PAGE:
Home Institution

University of Puget Sound

Publication Date

Fall 2010

Program Name

Tanzania-Zanzibar: Coastal Ecology and Natural Resource Management

Abstract

Coral reefs are considered keystone ecosystems due to their socioeconomic, ecological, and educational value. In Zanzibar, Tanzania, reefs provide income and a protein source for large portions of the population. Fish are reliant upon reefs as grounds for feeding, breeding, and nursing. Reefs are related to mangrove and seagrass ecosystems; the three ecosystems are interconnected in their functions of protecting biodiversity of coastal organisms, coastal erosion, and improving water quality. Coral reefs are also subject to degradation by both anthropogenic and natural causes. Predation is one example of natural degradation of coral. Six species of corallivores were studied to compare their population dynamics on Bawe and Chumbe Reefs, Zanzibar. Transect and quadrat analyses were performed in order to determine the relative density of each corallivore species. The Line Intercept Transect Method was employed in order to determine substrate distribution. Data was analyzed using 21 transects (1,260 m2) inside the MPA and 14 transects (840 m2) outside of the MPA. Triggerfish had a significantly higher mean outside the Chumbe MA compared to both Bawe and within the MPA. Butterflyfish had a significantly higher observed mean within the MPA compared to outside the MPA, which had a higher mean than Bawe. There was a positive correlation between the percent of live coral and number of butterflyfish. There was a significantly higher percentage of live coral cover at the Chumbe Island reef than Bawe Island. There was a significantly higher number of both Drupella and Coralliophila snails at Bawe Island than inside the Chumbe MPA. This suggests that the benefits obtained from the implementation of the MPA and removal of COTS from the Chumbe Island Reef may have aided in the increased live coral cover, but has not significantly impacted the corallivore fish species which reside there. This study contributes to the limited information of corallivore densities, especially in the Zanzibar archipelago and will provide a baseline for future studies on coral predation.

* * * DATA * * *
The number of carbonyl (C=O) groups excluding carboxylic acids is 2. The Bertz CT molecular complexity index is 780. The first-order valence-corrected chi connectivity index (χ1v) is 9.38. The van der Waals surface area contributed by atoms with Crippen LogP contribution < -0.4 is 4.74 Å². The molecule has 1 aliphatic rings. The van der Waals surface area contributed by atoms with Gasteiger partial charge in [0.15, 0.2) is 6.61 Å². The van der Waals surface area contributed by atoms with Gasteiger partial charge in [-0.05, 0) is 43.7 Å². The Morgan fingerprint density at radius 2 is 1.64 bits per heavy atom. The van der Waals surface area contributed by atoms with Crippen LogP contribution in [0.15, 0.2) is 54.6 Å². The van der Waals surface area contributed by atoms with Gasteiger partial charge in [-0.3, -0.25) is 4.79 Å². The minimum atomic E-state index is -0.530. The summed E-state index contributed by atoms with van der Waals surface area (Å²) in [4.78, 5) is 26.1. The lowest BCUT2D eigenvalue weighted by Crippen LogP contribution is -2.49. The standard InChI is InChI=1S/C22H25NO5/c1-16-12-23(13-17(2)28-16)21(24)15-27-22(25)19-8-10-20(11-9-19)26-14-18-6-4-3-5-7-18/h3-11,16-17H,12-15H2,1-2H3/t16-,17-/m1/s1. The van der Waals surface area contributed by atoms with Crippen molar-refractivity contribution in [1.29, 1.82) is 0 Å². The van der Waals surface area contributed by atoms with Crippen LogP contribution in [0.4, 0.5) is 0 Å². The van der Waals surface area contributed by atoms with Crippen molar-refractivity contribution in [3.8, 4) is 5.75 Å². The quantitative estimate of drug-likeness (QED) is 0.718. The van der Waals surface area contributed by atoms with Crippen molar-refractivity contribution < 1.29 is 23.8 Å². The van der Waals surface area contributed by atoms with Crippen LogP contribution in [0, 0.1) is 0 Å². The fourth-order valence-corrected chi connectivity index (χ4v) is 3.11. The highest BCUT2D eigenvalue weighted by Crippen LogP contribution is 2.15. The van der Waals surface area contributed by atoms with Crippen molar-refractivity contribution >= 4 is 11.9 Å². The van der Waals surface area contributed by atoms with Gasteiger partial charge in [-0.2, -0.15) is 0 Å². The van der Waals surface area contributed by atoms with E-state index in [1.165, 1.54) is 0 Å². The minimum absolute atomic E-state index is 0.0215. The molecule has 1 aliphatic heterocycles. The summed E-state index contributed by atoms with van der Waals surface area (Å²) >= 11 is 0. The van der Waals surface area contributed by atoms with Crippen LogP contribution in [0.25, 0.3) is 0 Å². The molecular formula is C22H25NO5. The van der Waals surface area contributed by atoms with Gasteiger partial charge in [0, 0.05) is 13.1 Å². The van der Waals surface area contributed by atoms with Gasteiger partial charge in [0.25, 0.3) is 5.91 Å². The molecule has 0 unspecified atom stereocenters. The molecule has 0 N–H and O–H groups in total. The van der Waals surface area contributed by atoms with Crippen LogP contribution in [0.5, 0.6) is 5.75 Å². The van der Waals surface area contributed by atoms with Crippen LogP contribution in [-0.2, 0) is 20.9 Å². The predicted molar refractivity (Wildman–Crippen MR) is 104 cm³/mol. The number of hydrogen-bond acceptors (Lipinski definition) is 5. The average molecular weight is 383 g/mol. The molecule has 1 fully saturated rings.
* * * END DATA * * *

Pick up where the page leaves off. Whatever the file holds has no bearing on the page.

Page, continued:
Disciplines

Life Sciences | Terrestrial and Aquatic Ecology

 

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